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South Africa’s most decorated Olympian of all time with four medals, Chad Le Clos scored one of the sensations of London 2012, defeating the great Michael Phelps in the 200m butterfly. Four years later, he shared silver with the American great in a stunning 100m butterfly final in Rio.
Born in Durban on 12 April 1992, Chad Le Clos took up swimming at an early age, entered his first competition when he was 10 and forced his way into South Africa’s senior national team at 14.
The highly promising teenager showed his potential in 2010, winning five medals at the Summer Youth Olympic Games in Singapore, another five at the Commonwealth Games in New Delhi, and a 200m butterfly gold at the FINA World Short Course Championships in Dubai, all this while he was still at school.
In November 2011 he landed his maiden FINA Swimming World Cup title, becoming the third South African to win the accolade after Ryk Neethling and Cameron van der Burgh. Le Clos then posted a number of qualification times at the South African trials for London 2012, upstaging reigning 50m breaststroke world champion Van der Burgh in the process.
Le Clos ultimately won his way through to the final of the 200m butterfly at London 2012, where he lined up right alongside swimming icon Michael Phelps (USA), the man he regarded as quite simply the “greatest champion of all time”.
Heading in search of a 15th Olympic title and a third consecutive victory in the event, Phelps led at the 50m, 100m and 150m marks, by which time his advantage over the 20-year-old South African had grown to 0.58 seconds.
Lying third behind Japan’s Takeshi Matsuda at the final turn, Le Clos passed him on the home stretch and then dramatically closed the gap on Phelps. With five metres to go, however, the American was still out in front.
“I remember those last few strokes,” said Le Clos, recalling the thrilling denouement as he reeled in the American great. “I told myself that I had to make sure I touched the wall perfectly, and that’s what I did. That said, I had no idea what had happened at first. I knew I was close to snatching a gold medal, but I thought that Phelps had still managed to get the win. I thought to myself, ‘You haven’t actually gone and won the race, have you?’”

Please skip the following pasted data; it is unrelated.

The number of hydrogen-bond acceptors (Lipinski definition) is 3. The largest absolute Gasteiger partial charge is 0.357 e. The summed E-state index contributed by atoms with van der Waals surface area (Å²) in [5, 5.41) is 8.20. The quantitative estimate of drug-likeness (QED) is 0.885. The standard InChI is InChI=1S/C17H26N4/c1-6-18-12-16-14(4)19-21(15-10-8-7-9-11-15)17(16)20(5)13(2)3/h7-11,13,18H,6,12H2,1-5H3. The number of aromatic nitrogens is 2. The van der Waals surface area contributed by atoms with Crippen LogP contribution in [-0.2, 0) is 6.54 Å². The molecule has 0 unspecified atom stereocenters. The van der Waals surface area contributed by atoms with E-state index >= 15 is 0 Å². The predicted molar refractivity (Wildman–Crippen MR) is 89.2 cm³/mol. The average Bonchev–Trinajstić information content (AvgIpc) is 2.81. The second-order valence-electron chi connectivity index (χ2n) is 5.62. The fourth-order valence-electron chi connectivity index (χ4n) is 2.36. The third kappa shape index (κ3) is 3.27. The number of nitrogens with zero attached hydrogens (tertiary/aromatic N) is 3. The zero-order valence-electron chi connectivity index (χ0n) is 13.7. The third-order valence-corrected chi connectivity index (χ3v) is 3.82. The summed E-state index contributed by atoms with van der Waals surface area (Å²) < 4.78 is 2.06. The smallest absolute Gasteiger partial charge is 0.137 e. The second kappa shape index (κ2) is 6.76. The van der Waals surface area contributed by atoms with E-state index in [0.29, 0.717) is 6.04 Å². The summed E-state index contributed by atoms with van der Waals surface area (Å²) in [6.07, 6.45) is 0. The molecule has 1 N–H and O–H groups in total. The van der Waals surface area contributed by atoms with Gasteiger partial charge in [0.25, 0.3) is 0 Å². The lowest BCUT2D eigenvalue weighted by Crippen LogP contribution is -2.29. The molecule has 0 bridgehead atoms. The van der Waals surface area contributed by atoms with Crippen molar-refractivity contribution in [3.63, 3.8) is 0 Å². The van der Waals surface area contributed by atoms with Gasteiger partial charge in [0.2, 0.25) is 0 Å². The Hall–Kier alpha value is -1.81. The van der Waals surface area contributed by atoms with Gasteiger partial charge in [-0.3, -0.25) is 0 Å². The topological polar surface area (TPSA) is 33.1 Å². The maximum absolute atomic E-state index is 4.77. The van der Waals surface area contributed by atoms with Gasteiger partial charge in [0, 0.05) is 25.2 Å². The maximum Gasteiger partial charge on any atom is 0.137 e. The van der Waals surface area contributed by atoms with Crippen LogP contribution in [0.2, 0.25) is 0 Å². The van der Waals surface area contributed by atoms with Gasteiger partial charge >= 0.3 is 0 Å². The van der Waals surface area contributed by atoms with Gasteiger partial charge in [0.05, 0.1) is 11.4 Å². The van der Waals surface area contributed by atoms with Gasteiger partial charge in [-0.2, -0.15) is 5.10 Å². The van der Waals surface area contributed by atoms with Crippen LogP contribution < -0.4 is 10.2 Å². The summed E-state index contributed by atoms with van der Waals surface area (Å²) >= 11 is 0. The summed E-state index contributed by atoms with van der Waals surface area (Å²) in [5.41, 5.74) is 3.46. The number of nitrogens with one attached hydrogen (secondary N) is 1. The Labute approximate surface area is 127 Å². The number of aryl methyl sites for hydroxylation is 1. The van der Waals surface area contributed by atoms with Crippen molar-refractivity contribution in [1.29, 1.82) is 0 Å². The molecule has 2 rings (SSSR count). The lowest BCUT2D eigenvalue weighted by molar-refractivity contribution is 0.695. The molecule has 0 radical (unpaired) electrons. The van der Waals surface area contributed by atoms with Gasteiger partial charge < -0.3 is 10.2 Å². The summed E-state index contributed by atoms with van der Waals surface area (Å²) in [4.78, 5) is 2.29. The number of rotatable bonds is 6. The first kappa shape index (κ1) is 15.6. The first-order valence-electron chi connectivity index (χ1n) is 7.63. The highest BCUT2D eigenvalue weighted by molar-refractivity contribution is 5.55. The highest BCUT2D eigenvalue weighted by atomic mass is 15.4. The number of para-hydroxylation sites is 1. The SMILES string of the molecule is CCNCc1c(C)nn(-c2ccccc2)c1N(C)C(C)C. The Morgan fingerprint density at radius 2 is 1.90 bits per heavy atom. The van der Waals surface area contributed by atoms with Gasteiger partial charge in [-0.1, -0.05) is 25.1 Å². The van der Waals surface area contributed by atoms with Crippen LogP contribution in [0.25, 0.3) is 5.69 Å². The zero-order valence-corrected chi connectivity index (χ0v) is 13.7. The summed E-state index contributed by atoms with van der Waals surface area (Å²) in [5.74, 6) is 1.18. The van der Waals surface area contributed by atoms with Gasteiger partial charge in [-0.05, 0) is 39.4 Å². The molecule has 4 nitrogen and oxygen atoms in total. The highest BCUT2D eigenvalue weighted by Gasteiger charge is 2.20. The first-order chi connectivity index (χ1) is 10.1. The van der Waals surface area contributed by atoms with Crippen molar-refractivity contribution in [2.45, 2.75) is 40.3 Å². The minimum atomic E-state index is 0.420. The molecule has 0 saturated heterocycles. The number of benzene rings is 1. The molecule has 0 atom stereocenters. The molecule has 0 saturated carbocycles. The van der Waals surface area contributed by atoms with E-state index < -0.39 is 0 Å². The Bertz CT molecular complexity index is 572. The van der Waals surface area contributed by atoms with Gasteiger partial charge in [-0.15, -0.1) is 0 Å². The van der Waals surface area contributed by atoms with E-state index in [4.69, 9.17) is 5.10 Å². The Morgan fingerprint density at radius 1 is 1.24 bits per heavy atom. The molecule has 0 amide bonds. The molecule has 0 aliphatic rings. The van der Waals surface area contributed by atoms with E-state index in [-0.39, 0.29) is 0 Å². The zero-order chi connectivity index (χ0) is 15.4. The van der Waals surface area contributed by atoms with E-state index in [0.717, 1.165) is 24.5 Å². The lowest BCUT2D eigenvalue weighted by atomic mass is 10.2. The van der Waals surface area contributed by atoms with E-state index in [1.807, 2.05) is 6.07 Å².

But win it he had, posting a new African record of 1:52.96 to shade Phelps by 0.05 seconds and pull off one of the greatest upsets of London 2012. Scarcely able to believe he had ended the American’s decade-long reign in the event, an incredulous Le Clos raised his arms in triumph, yelling for joy and smacking the water with his fists.
When the two met again in the 100m butterfly final three days later, Phelps gained a measure of revenge, pipping Le Clos to the gold medal by 0.21 seconds. “When I was 12 I looked on Phelps as a hero, as a god almost,” said the South African, looking back on his memorable 200m triumph. “I never thought I’d ever be in a position to beat. My coach Graham Hill and I call it destiny.”
When Phelps then retired from competitive swimming, albeit temporarily, Le Clos built on his Olympic breakthrough by completing a 100m/200m butterfly double at the 2013 FINA World Aquatics Championships in Barcelona (ESP) and winning a second Swimming World Cup title that same year.
A third would follow in 2014, a year that also saw the Durban native secure four golds (50m, 100m and 200m butterfly, and 200m freestyle) at the FINA World Short Course Championships in Doha (QAT) and enthusiastically take on the role of Summer Youth Olympic Games ambassador at Nanjing 2014.
Le Clos then successfully defended his 100m title at the 2015 Worlds in Kazan (RUS), where he also picked up a silver medal behind László Cseh (HUN) in the 200m. By this time, Phelps had come out of retirement, his sights set on yet more gold at Rio 2016, where he and Le Clos would take part in yet another final for the ages.
Le Clos’ first podium in Rio came in the 200m freestyle, where he won silver. Leading at the turn, he was overhauled on the home stretch by China’s Sun Yang, who took gold by a margin of 0.55 seconds. However, there was disappointment in the following day’s 200m butterfly final; coming home fourth, Le Clos gave up his Olympic crown to the returning Phelps.
His second Olympics ended with another memorable tussle involving Phelps, this time in the 100m butterfly final. While the gold went to Singaporean youngster Joseph Schooling in a time of 50.39, Le Clos, Phelps and Cseh all touched home in a time of 50.41 for a remarkable three-way split of silver.